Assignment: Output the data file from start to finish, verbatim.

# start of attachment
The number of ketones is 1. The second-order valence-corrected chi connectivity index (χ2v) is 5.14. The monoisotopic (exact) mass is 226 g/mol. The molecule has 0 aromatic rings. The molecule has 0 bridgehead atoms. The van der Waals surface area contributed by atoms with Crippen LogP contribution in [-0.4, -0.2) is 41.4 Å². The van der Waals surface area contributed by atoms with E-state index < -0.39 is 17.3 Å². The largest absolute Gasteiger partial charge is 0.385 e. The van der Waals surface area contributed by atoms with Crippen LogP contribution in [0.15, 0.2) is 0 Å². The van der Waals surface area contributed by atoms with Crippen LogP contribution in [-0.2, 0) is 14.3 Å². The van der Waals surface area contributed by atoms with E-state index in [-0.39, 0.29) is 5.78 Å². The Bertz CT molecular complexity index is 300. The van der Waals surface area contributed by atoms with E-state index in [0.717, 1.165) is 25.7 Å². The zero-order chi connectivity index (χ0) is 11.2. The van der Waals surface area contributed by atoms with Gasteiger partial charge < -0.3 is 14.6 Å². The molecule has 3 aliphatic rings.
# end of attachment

The number of ketones is 1. The second-order valence-corrected chi connectivity index (χ2v) is 5.14. The monoisotopic (exact) mass is 226 g/mol. The molecule has 0 aromatic rings. The molecule has 0 bridgehead atoms. The van der Waals surface area contributed by atoms with Crippen LogP contribution in [-0.4, -0.2) is 41.4 Å². The van der Waals surface area contributed by atoms with E-state index < -0.39 is 17.3 Å². The largest absolute Gasteiger partial charge is 0.385 e. The van der Waals surface area contributed by atoms with Crippen LogP contribution in [0.15, 0.2) is 0 Å². The van der Waals surface area contributed by atoms with Crippen LogP contribution in [-0.2, 0) is 14.3 Å². The van der Waals surface area contributed by atoms with E-state index in [-0.39, 0.29) is 5.78 Å². The Bertz CT molecular complexity index is 300. The van der Waals surface area contributed by atoms with E-state index in [0.717, 1.165) is 25.7 Å². The zero-order chi connectivity index (χ0) is 11.2. The van der Waals surface area contributed by atoms with Gasteiger partial charge < -0.3 is 14.6 Å². The molecule has 3 aliphatic rings.